The Myrtles (Day trip 1 from NOLA!)
While I’ll cover more plantations tomorrow, I’m going to start with the Myrtles; aplantation in St. Francisville, Louisiana, near and dear to my heart.
We all know that authors do whacky things for promo and that book trailers are all the rage now. To introduce the Krewe of Hunters series, we decided to do a trailer at a plantation. A haunted plantation, of course. My friends, the Peace River Ghost Hunters, were also able to come up to do a “ghost expedition.” All these things collided in a wonderful weekend at the plantation.To film we had to have the crew, Bridget from the PR company, and family and friends who were willing to play ghosts, the good, the bad, and the ugly.
So, I’m going to back track now. “Plantation” as a word really refers to a farm. We’ll get to more of that tomorrow when we do big, little, grand, and mostly work farm.
The Myrtles is beautiful. It’s not the biggest or the grandest, but it’s on that scale.
Building on the plantation was first begun in 1796. Judge David Bradford—a leader of the Whiskey Rebellion in Pennsylvania—fled south to this beautiful spot in Louisiana and built the north wing of the house. It the early 1800s,his daughter and her husband added a “gallery”—a first level porch that runs 107 feet. When the sun is falling and dusk is coming, it’s an especially lovely place to sit and enjoy one of the rockers kept there. The house was sold again in 1834 and the south wing was added on.
Needless to say, in the two centuries-plus since the house was built, there has been war and calamity and mayhem—and murder. The Myrtles oozes with ghost stories. Whether you decide to go and stay and just stop and explore, you can take a few tours. One, see the house. Two, wait until the daylight is gone and listen to all the tales about the ghosts.
Staying here is an absolutely charming thing to do—whether you are or aren’t into ghosts. The house and the grounds are lovely. The house is filled with antique treasures from furniture to decoration and standing in the midst of it all, you can get a real feel for antebellum life in this gracious mansion.
There’s a full service restaurant right there, too, if you want to take a tour and stop for a bite to eat. The restaurant is the Carriage House, and everything I ate there was wonderful.
The Myrtles can be taken for weddings, receptions, and other parties—or rented by crazy authors to create book promo videos!
I started off with Dennis, my husband, in the Judge Clarke Woodruff Suite. It’s upstairs above the foyer in the main house and you reach it by a handsome staircase. That’s the only room that allows you access to the foyer after the tours are over for the day. There’san extra bed in a passage room there, and a private bath and it’s really nice.
It’s grand and sweeping, and really wonderful and I loved it. It’s truly a suite—and if you take it, that space is all yours! But—if you happen to be of the cowardly persuasion--it’s lonely, too. So, when dusk fell and darkness swept around, I really thought about that. Just the two of us . . . that whole upper floor. And Dennis is well aware that I’m afraid of anything that goes bump in the night.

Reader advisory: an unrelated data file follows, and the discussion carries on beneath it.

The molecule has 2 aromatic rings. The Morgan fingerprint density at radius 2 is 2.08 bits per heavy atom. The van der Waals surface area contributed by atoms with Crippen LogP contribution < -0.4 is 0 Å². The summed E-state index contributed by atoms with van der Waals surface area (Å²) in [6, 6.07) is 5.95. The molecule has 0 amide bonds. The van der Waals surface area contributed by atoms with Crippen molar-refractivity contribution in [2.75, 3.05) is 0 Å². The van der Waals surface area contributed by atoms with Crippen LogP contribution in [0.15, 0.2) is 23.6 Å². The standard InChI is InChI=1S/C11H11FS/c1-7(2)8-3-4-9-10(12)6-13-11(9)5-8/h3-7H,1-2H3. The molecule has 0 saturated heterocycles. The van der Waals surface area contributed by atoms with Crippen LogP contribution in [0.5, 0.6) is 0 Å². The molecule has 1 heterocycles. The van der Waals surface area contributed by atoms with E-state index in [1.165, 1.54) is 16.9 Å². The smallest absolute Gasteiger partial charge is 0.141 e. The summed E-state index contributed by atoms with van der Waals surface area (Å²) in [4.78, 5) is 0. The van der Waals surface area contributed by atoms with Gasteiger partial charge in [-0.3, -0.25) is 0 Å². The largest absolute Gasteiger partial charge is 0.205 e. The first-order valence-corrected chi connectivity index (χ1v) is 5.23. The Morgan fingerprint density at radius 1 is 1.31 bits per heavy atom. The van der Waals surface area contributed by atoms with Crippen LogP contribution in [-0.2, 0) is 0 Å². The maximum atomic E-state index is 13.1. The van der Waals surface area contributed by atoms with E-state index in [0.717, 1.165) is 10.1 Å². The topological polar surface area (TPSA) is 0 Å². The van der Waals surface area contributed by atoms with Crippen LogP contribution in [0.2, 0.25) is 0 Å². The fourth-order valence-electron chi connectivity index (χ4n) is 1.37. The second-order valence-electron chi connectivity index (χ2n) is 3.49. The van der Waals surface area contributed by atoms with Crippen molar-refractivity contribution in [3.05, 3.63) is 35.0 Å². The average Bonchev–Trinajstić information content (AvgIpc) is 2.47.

I wound up spending most of my time on the ground floor, in with Connie and my daughter, Bryee-Annon, in the General David Bradford Suite. It has a sitting room and two of the verandahs adjoin the suite. It’s gorgeous. Hey, the costumes were all down there. And there’s safety in numbers, the way I see it!
There are four more rooms available in the main house, and then more rooms and cottages and even two bedroom facilities available, too. No matter where you stay, the view is beautiful. And the tour is charming and enlightening and really takes you back to a different era—even understanding that a lot of work with trying to appear so elegant and as if you didn’t work! The ghost stories we heard were both chilling and sad. I won’t give those
Of course, we were there to work. There was costuming, and filming, and lots of fun involved. And then Scott and Sprout and the Peace River Ghost Hunters went to work. Now I love them because they’re never out to prove something is haunted—they’re quick to tell you when you’re seeing a shadow or when a thump, thump, thump is just someone’s phone on vibrate. They take pictures; they record, and they leave cameras for when the house is quiet and all are sleeping to see what appears in the wee hours. All I know is that at one point, I’m sure I did hear something. Am I impressionable? Yes. But, writing books and doing the amount of things I do in pursuit of them, I am a skeptic. I want to know why a ghost would haunt a property.
Well, there are many reasons at the Myrtles!
The Myrtles is one of the Upper Mississippi River plantations. It’s at 7747 Highway 61, St. Francisville, Louisiana, about two hours from NOLA. Just hop I-10 to the 110 in Baton Rouge and then on to highway 61 and it’s not a bad drive—112 miles from the city.There’s a gorgeous brick courtyard for sitting and reading, enjoying coffee, a soft drink, or a cocktail. A gazebo looks over a lake and there’s an absolutely charming bridge there—and ten acres to roam filled with towering oaks.
The owner and the management are friendly and helpful—it’s like a lovely past-life home away from home, a wonderful place to go to find history, peace, tranquility, beauty—and maybe a ghost or two!
I'm very proud of the film we did during our stay at the Myrtles. Let me present The Krewe of Hunter Series.